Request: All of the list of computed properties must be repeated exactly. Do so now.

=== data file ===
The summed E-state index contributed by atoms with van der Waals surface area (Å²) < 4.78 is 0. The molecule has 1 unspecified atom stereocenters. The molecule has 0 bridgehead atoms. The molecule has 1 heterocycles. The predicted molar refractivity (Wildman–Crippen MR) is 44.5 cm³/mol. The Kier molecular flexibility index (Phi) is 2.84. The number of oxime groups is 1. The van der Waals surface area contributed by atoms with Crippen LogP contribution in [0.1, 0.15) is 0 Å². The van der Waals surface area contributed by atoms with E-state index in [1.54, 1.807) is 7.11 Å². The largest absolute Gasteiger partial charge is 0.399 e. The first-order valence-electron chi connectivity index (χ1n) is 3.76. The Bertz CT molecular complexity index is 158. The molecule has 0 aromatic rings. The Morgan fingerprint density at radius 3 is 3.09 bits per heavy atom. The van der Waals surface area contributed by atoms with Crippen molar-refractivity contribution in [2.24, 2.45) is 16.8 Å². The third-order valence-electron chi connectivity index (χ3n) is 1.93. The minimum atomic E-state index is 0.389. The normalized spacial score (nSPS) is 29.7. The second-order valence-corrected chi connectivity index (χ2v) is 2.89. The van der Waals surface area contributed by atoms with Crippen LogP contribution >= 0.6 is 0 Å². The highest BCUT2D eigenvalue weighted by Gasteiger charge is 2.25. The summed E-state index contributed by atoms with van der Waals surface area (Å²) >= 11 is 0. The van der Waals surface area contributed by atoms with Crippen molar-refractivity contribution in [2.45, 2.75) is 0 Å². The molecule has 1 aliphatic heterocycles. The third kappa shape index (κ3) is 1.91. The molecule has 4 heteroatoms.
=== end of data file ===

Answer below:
The summed E-state index contributed by atoms with van der Waals surface area (Å²) < 4.78 is 0. The molecule has 1 unspecified atom stereocenters. The molecule has 0 bridgehead atoms. The molecule has 1 heterocycles. The predicted molar refractivity (Wildman–Crippen MR) is 44.5 cm³/mol. The Kier molecular flexibility index (Phi) is 2.84. The number of oxime groups is 1. The van der Waals surface area contributed by atoms with Crippen LogP contribution in [0.1, 0.15) is 0 Å². The van der Waals surface area contributed by atoms with E-state index in [1.54, 1.807) is 7.11 Å². The largest absolute Gasteiger partial charge is 0.399 e. The first-order valence-electron chi connectivity index (χ1n) is 3.76. The Bertz CT molecular complexity index is 158. The molecule has 0 aromatic rings. The Morgan fingerprint density at radius 3 is 3.09 bits per heavy atom. The van der Waals surface area contributed by atoms with Crippen molar-refractivity contribution in [2.24, 2.45) is 16.8 Å². The third-order valence-electron chi connectivity index (χ3n) is 1.93. The minimum atomic E-state index is 0.389. The normalized spacial score (nSPS) is 29.7. The second-order valence-corrected chi connectivity index (χ2v) is 2.89. The van der Waals surface area contributed by atoms with Crippen LogP contribution >= 0.6 is 0 Å². The highest BCUT2D eigenvalue weighted by Gasteiger charge is 2.25. The summed E-state index contributed by atoms with van der Waals surface area (Å²) >= 11 is 0. The van der Waals surface area contributed by atoms with Crippen molar-refractivity contribution in [2.45, 2.75) is 0 Å². The molecule has 1 aliphatic heterocycles. The third kappa shape index (κ3) is 1.91. The molecule has 4 heteroatoms.